It’s unclear how many people who were not eligible for the vaccine managed to get it. Those who jumped the line included a retired lawyer, a fashion industry worker and a real estate investor, Times reporters found.
On Monday morning, a crowd of people showed up for appointments in Lincoln Heights who were not eligible to receive the shot, Dang said. That had not been a problem during the site’s first two days of operation, he added.
Fresno County hospitals scramble for oxygen machines to treat COVID patients at home, with few ICU beds available. Mortuaries work to maximize space.
Staff members at the city’s four vaccination sites are trained to make sure patients are eligible for early immunization under local, state and federal guidelines, said Andrea Garcia, a spokeswoman for Los Angeles Mayor Eric Garcetti. Every patient is screened using a website that is jointly operated by the county and state, she said.
However, she said in an email, “this is a new operation and we are working together to improve our process and address any issues that arise.”
At the Lincoln Heights clinic on Tuesday, one elderly man who would not give his name refused to leave after a worker turned him away. He repeatedly told her he had a lung condition and a signed note from his doctor that qualified him for an early vaccine. Growing increasingly distressed, he yelled, “You have to help me!”
“I would love to vaccinate you today, but I can’t,” she told him. “I wish I could help.”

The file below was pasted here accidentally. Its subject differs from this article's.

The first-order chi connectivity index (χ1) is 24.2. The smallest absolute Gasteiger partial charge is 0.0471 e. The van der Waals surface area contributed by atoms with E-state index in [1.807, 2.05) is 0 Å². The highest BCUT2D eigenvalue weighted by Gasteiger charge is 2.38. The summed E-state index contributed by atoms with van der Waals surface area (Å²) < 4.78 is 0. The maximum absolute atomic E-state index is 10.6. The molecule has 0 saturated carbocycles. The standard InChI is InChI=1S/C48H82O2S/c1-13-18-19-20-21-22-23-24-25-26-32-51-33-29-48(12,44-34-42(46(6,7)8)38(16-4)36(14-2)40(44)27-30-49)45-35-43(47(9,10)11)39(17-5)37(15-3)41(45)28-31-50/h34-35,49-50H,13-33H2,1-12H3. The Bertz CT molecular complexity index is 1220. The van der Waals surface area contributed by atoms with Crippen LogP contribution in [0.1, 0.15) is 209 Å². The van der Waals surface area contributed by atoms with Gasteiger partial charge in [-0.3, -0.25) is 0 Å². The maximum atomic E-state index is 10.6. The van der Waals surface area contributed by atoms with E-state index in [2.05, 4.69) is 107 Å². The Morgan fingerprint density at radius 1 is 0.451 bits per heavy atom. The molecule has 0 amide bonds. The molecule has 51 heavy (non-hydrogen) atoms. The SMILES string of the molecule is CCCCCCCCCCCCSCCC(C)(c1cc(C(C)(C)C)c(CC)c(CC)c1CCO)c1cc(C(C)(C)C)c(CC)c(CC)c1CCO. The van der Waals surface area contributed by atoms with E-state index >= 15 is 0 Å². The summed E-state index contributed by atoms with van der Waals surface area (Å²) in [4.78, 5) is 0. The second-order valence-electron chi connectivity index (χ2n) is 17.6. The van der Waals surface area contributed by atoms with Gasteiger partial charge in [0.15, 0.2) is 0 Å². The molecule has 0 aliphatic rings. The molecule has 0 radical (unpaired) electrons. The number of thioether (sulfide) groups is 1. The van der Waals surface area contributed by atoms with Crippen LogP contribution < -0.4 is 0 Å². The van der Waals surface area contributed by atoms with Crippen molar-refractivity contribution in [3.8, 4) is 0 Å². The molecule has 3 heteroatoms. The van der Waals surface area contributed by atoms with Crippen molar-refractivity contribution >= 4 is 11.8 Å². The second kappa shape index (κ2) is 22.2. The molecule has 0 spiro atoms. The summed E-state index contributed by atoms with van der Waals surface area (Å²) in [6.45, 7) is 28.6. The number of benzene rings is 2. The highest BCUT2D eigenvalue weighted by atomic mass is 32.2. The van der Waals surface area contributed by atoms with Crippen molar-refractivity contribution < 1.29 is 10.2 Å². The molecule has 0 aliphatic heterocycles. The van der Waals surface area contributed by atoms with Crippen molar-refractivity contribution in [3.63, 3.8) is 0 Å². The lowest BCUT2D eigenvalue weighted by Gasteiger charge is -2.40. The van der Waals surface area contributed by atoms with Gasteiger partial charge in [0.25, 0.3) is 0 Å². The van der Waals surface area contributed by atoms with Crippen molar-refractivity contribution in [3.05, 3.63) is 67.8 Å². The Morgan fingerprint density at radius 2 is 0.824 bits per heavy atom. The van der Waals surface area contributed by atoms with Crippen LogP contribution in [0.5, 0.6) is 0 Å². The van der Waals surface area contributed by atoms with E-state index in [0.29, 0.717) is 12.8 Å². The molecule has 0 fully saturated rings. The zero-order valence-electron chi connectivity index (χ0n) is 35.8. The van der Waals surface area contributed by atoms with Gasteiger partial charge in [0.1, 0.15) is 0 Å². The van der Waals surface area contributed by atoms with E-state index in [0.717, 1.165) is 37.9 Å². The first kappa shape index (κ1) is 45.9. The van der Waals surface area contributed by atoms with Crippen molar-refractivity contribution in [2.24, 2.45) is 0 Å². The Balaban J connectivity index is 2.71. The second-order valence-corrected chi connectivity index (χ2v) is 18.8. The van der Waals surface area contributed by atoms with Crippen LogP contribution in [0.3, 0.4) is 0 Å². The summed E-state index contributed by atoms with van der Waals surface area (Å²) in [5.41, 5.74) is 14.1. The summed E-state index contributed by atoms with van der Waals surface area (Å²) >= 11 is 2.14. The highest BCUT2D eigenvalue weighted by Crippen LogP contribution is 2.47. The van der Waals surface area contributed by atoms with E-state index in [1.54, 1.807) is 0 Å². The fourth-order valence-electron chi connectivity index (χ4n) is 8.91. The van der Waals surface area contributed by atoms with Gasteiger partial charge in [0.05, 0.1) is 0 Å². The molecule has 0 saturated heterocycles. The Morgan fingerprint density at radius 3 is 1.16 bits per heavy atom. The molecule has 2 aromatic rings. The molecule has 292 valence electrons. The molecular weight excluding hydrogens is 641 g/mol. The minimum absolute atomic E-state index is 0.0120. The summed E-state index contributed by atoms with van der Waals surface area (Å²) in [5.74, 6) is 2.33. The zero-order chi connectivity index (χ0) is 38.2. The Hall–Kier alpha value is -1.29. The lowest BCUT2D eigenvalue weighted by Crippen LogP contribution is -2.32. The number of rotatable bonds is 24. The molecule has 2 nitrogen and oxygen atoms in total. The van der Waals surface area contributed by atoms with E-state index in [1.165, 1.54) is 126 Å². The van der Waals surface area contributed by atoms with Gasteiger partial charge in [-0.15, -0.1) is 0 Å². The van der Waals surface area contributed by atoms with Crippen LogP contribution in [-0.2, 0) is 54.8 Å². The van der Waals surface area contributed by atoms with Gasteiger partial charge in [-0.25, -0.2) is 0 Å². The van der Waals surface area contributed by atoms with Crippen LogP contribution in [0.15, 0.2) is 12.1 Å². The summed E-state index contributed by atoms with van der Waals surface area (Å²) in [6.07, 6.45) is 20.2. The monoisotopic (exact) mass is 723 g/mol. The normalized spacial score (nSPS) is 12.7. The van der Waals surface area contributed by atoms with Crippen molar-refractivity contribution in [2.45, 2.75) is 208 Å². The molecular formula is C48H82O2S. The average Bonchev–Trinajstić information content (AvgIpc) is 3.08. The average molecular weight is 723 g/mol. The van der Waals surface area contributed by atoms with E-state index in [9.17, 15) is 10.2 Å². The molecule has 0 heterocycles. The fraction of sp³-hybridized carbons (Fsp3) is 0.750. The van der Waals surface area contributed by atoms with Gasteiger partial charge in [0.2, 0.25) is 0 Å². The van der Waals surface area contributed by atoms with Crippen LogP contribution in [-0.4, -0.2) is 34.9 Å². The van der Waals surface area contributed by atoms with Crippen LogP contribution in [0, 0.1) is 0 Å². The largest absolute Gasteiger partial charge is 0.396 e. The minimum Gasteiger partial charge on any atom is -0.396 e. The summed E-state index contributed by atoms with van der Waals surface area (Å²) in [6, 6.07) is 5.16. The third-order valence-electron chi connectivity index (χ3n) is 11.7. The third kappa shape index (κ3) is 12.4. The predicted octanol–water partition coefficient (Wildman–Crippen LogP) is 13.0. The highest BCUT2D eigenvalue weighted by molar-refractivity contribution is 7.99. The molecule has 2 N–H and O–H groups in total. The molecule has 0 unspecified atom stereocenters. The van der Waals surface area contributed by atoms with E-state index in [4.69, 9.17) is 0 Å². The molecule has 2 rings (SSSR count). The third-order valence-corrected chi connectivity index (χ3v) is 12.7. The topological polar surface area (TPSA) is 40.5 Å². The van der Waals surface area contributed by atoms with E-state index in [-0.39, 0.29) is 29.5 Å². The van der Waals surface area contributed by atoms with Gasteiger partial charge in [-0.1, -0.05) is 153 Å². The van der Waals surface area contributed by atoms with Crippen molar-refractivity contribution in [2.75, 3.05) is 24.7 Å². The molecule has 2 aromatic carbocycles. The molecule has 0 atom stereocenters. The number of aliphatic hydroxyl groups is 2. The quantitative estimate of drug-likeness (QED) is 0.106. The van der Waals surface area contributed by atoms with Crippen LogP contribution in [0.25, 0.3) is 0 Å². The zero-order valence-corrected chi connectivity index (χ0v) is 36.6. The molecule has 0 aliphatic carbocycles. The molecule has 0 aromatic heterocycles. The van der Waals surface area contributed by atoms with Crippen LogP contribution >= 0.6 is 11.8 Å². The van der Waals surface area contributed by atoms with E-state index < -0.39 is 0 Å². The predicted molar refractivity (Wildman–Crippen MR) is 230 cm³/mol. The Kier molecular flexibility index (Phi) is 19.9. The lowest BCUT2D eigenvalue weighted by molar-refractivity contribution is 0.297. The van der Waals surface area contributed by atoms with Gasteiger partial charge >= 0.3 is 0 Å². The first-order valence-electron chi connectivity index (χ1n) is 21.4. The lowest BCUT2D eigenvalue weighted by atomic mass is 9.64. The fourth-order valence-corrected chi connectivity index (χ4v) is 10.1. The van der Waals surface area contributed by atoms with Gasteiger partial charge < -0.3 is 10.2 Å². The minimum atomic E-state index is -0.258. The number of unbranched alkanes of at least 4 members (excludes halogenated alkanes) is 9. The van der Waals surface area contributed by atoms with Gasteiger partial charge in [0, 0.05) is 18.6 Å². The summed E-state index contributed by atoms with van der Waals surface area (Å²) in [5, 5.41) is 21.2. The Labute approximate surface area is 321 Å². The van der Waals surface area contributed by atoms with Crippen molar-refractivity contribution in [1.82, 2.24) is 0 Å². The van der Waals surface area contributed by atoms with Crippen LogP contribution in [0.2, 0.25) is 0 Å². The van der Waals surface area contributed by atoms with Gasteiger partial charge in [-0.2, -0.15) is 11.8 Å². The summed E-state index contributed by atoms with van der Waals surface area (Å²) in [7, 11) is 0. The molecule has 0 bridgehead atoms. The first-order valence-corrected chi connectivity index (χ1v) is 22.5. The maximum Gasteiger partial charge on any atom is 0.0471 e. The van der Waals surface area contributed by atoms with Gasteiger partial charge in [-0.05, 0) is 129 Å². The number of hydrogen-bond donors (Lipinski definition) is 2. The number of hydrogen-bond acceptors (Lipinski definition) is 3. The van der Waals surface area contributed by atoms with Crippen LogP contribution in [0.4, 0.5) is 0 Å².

He eventually left, disappointed.
Top LAFD brass are using free Lyft rides, Google Nest gear and home security systems to entice firefighters unwilling to get a COVID-19 vaccine.
At the Crenshaw Christian Center, security was far more lax Monday. A Times reporter watched as one woman received the Moderna vaccine and about 100 others were admitted for shots without being asked for healthcare credentials.
The woman, who asked that her name not be used and said she is a single mother of two who works in the fashion industry, received an email originally sent to the head of a medical supply company that had been forwarded several times.
“Guys use link below and sign up ASAP for vaccine,” wrote one person who forwarded the message. “I just got appointment for my parents.”
The woman said she was initially angry that people were taking advantage but eventually decided that the system was “releasing appointment times” as front-line workers did not show up for their vaccines.
“Once it became a real, tangible option, I couldn’t not take the opportunity to protect myself from severe illness,” she said. “Once I was in line, I felt guilt that it wasn’t my turn but also aware that if it wasn’t me to get this dose, it would be someone else.”
She registered for a vaccine at about 2 p.m. Monday and was given a slot at 3:45 p.m. the same day. The registration page said the vaccinations were for “HEALTH STAFF ONLY,” but the woman said she was not asked to provide proof of her occupation. She uploaded her insurance information, and the site said the insurance company would be billed directly. She was not prompted to pay.
An informal survey of LAPD employees found significant skepticism about COVID-19 vaccines, with 20% saying they’d opt out.